The Montpellier Chapter
Of course the chauffeuse is Mrs Smith. We have come to Cheltenham to sample the cultural, aesthetic and refreshment delights of the old spa town. And we are staying in the groovy new Montpellier Chapter hotel. We push open the magnificently restored bronze front door and enter the lobby. It is so fashionable that there is no check-in desk, merely a giant lump of wood with a laptop, and a very friendly greeter. You don’t even show your credit card – just mention your name and they give you a key. Hospitality research shows that guests judge a stay largely by first impressions: obviously Swire, owners of the nascent Chapter hotel chain, have taken this lesson to heart. Who has not despaired when arriving at big-branded hotels to see queues to register and queues at the lifts? Give me the small, personal offering every time.
The interior is full of high ceilings, original parquet floors, luxurious thick carpets and heavy wooden doors. The bedrooms are very hi-tech: an iPhone in each with an app providing all the necessary information. We dump our luggage and head down to the bar for an aperitif. The chauffeuse remarks on the furniture: it is all genuine designer kit, like De La Espada and B&B Italia. She is impressed. I am more taken with the wonderfully reviving Bellini I’ve ordered. The fact that the waiter offered me a choice of three flavours is a symbol of how sophisticated the provinces have become in recent years. And very good news it is too.
The lounge next door has a really excellent library, full of handpicked books carefully chosen under six intellectual categories: adventure; purpose; sense of place; style; perspective; and escape. Any hotel with a thoughtful selection like that gets full marks from me. I browse while my partner organises the evening’s entertainments.
After cocktails, we wander out into the marvellous spring evening. The town must be one of the most elegant in Britain. It is full of sweeping Regency terraces, largely well preserved. Montpellier itself is a convivial district full of wine bars, delicatessens and gracious parks. Opposite our hotel is a blue plaque noting the house as the birthplace of Arthur ‘Bomber’ Harris, who flattened Dresden. ‘Thank goodness, the chap was on our side,’ muses Mrs Smith, ‘Otherwise the Georgian beauty of places like Cheltenham might not exist.’
We dine in a splendid restaurant called Daffodil, located in a converted art deco cinema in a happening section of the town called the Suffolks. The meal and service are first rate. Afterwards we sample some of the Cheltenham Jazz Festival, which takes place over the May bank holiday. It uses venues all over town, but its heart is a series of marquees in the Imperial Gardens, off the Promenade, Cheltenham’s main drag. We miss Jamie Cullum and Hugh Laurie, but we catch some cool sax music and I buy a Nina Simone CD.
It seems Cheltenham is festival mad. In June, they have the highly regarded Science Festival, in July, a classical music festival, and in October, a notable literature festival. All strike me as civilised ways to spend a day or two, listening to great talent perform in various ways. And for gamblers and turf aficionados, there is the Gold Cup in March, the grandest event in jump racing’s calendar. So a lot to do, apart from simply enjoying the smart shops, pubs and Cotswold countryside.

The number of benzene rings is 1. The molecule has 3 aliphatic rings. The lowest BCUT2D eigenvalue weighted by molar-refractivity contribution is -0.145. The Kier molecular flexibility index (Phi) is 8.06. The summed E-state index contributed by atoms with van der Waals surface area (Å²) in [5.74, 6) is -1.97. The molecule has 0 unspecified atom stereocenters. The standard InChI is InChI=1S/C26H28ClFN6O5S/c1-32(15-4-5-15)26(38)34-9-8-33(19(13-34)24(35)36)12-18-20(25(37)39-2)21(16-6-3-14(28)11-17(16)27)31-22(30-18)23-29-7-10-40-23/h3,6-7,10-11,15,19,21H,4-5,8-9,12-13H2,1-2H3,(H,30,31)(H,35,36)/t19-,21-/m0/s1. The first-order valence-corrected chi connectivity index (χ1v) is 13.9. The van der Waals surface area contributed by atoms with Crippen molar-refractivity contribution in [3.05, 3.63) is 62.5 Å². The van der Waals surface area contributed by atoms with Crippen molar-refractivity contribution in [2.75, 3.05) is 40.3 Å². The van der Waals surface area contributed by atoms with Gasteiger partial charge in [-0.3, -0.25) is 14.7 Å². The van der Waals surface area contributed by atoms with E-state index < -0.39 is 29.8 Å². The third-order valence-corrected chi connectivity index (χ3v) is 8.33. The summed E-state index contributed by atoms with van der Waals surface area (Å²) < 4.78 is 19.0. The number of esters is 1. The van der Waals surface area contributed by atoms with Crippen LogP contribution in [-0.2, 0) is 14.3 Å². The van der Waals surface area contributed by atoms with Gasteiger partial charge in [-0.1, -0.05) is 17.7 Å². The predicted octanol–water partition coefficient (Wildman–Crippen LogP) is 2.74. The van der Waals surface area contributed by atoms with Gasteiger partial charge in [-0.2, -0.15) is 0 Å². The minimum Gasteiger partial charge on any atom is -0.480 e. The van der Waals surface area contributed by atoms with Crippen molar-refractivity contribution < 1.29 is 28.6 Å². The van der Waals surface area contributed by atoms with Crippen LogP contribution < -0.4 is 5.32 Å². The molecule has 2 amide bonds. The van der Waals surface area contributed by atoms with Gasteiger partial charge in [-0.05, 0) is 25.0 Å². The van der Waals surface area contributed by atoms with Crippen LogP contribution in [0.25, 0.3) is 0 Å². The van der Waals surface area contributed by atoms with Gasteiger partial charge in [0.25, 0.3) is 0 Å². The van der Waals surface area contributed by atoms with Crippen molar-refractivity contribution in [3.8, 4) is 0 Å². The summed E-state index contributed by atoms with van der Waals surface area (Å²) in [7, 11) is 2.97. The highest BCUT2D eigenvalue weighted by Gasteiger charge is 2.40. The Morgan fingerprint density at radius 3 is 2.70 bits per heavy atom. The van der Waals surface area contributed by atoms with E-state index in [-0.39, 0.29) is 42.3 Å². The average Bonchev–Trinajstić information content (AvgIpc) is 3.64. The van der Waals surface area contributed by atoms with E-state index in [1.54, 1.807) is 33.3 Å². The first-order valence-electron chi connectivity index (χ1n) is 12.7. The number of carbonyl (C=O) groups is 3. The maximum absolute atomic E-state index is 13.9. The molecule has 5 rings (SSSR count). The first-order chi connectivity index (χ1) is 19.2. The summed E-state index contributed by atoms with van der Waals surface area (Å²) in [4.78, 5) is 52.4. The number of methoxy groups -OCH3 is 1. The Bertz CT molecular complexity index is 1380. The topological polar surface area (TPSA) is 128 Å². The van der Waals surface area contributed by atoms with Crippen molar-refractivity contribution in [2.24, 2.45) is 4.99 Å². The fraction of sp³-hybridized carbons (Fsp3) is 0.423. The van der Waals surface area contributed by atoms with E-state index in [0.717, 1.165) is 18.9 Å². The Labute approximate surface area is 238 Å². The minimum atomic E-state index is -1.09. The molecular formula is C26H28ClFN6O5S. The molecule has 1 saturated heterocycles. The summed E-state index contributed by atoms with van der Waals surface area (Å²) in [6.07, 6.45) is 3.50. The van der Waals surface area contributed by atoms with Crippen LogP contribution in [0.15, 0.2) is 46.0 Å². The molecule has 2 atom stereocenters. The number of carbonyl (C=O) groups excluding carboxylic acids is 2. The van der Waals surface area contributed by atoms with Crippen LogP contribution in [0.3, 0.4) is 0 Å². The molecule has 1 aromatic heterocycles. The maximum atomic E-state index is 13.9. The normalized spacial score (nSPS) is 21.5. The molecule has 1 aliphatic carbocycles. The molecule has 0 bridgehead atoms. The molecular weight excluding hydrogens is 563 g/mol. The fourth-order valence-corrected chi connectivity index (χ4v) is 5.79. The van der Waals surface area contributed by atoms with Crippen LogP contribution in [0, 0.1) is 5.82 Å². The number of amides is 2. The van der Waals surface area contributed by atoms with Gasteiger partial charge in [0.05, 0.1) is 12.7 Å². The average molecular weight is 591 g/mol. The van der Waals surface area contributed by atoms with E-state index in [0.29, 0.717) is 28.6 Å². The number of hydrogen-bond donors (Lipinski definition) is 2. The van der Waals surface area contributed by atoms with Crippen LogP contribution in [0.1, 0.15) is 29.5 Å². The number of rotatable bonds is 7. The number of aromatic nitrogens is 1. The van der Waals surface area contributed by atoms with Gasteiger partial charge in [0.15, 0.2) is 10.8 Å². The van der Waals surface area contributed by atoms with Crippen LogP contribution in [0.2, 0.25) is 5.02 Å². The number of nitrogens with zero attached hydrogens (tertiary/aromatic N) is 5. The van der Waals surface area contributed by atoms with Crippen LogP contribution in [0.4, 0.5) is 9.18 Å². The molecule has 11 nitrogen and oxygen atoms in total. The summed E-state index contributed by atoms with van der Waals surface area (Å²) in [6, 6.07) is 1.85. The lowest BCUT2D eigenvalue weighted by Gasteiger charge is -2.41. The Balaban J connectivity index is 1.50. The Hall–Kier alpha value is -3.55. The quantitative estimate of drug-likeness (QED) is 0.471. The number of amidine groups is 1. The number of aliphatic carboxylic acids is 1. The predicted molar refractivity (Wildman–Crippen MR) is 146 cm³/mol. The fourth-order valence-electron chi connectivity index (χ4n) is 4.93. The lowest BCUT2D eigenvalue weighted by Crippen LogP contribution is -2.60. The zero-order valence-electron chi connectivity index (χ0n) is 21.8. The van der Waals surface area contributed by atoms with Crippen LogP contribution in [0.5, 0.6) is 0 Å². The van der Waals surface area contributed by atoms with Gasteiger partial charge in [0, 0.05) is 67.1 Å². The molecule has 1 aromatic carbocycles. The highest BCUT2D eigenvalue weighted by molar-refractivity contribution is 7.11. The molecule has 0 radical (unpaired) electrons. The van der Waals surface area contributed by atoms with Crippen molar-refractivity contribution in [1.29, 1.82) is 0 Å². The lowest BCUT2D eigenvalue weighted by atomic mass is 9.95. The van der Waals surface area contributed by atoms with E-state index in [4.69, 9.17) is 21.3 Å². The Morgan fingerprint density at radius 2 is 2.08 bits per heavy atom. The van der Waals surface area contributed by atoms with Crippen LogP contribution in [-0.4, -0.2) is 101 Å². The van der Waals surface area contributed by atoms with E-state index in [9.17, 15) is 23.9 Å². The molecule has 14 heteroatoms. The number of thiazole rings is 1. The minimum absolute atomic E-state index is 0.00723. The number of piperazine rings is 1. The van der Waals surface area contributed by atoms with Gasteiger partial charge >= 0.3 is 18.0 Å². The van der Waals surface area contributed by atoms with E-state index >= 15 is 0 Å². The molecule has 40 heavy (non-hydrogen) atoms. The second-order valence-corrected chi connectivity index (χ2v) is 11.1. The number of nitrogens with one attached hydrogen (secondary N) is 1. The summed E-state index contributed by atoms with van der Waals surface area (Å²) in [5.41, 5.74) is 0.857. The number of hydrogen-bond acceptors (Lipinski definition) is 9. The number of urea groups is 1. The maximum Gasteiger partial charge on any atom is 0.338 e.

A solid breakfast in the hotel’s conservatory starts our next day, and then we stroll up the road to Cheltenham Ladies College. Guests at the Chapter enjoy temporary membership of the sports club there, so we indulge in a bracing swim in the 25 metre pool, but decide against a game of badminton. Bizarrely the hotel spa is shut over the bank holiday, so I’m afraid to report we cannot sample its delights.
For lunch, we zip off to Cowley Manor, a fabulous stately home (and another Mr & Mrs Smith hotel), about 15 minutes from Cheltenham. There we enjoy a terrific brunch and walk the magnificent gardens in the hazy afternoon sun. Rather a better place for families than the Montpellier Chapter, but with fewer of the immediate amusements on offer in central Cheltenham.
That evening, we have an early supper in the hotel’s restaurant – outstanding value at £15 for three courses of Modern British. I am discombobulated when a junior minister in the Coalition comes over to say hello: belatedly I remember meeting him when I chaired Channel 4 TV. The food – risotto for her, steak for me – is tasty, the service attentive. Afterwards, Mrs Smith has rhubarb crumble and I plump for sticky toffee pudding. We’re sold.
Later, we undertake a bar crawl, and are impressed by the friendliness of the locals and the quality of the Pimm’s. The weekend has been an undoubted success – Cheltenham and our hotel are both charming, and to be recommended to anyone who wants a romantic break. I can see why King George III had fun here (before he went mad) back when he made the place famous as a resort town in the late 18th century. In my favourite cartoon by James Gillray, ‘A voluptuary under the horrors of digestion’, his son, George IV-to-be is surrounded by the finer things, his tummy bulging from overindulgence. Indeed, the notorious bon vivant Prince Regent, could have been depicted in this very hotel.
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Smith extra at The Montpellier Chapter
A £10 voucher to spend in the hotel restaurant